Franchise Tags and Transition Tags in the NFL

Super Bowl LIII - New England Patriots v Los Angeles Rams
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As much as fans may hate to acknowledge it at times, football – like all sports at the national level – is a business. Player personnel decisions are made with a bottom dollar line in mind, not how much management, ownership, and fans like the guy. A favorite player may head off to a different team simply because his current team isn't willing to pay him what he thinks he's worth. Just like that, a major talent might be gone.

The National Football League has rules in place to deal with this kind of situation. The rules fall under the umbrella of the term "NFL franchise tag." But even tagging a player isn't always a guarantee that he'll stay. 

What Is a Franchise Tag?

NFL players are signed to contracts. A player's contract might be for one year or for multiple years. When the contract expires, one of three things can happen. He can sign a new contract with his existing team, he can become a "free agent," or his current team might put a tag on him. If he becomes a free agent, he can sign with whatever club offers him the best, most lucrative deal – but it occasionally happens that a free agent might not be picked up by another team at all. 

Of course, signing with a new club can leave his old team empty-handed. They've invested time and money in this guy and – poof! – he's gone. But maybe he was demanding an exorbitant amount of money to stay, a number that just didn't fit within the team's bottom dollar line.

This is where the franchise tag comes in. Teams must tag free agents by March 1. This effectively stalls the situation for a while so the two sides can try to come to terms and hammer out a new contract. Tagging a player locks him in under a one-year contract unless a new contract is achieved before July 15.

NFL teams are allowed to designate one franchise player or one transition player in any given year.

Exclusive Franchise Tags 

Those are the basic rules. Now it gets a bit more complicated. Tags are either "exclusive" or "non-exclusive."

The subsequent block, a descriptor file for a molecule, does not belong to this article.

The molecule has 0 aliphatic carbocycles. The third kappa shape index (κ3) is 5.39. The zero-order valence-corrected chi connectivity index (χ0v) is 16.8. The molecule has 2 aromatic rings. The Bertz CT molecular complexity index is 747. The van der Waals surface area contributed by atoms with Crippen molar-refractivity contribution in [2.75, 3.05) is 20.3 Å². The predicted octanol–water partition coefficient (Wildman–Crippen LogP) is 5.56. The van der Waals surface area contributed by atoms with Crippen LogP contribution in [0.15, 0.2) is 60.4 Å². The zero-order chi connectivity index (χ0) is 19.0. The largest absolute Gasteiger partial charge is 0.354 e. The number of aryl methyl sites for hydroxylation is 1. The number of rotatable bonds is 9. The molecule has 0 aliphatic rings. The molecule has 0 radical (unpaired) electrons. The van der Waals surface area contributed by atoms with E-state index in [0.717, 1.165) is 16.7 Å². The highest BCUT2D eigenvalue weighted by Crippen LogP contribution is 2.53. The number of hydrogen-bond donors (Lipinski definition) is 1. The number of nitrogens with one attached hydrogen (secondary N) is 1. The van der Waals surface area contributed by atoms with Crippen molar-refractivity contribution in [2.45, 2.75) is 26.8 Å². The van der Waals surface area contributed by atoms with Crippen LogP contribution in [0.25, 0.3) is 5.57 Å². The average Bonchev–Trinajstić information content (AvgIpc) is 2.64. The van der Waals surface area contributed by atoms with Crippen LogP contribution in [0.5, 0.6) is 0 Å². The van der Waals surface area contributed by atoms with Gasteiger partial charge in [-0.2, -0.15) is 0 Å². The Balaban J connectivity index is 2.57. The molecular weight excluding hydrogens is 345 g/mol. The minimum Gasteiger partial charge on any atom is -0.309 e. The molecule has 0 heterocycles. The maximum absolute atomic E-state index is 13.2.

An "exclusive" franchise player is not free to sign with another team. His club must pay him either the average of the top five NFL salaries for the position he plays – which can be a lot – or 120 percent of his previous year's salary, whichever is greater. Teams usually want to negotiate a longer-term deal by July 15 that will pay less. If a new contract isn't agreed upon by the July 15 deadline, the tagged player becomes a free agent the following year when the exclusive tag expires. 

Non-exclusive Franchise Tags

A “non-exclusive” franchise player is permitted to negotiate with other teams while he's trying to reach an agreement with his old team. His old club has the right to match any new team's offer, or it can let him go and receive two first-round draft choices for the player instead as compensation. 

Transition Tags

A transition player designation gives the free agent's team the right of first refusal. If the player receives an offer from another club, his initial team has seven days after his contract expires to match it and the player stays. If the team doesn't match the offer, the player moves on and the team receives no compensation at all. 

It costs less to retain a transition player. The one-year contract is based on the average of the top 10 salaries for the position he plays instead of five, or 120 percent of the player's previous year's salary, whichever is greater.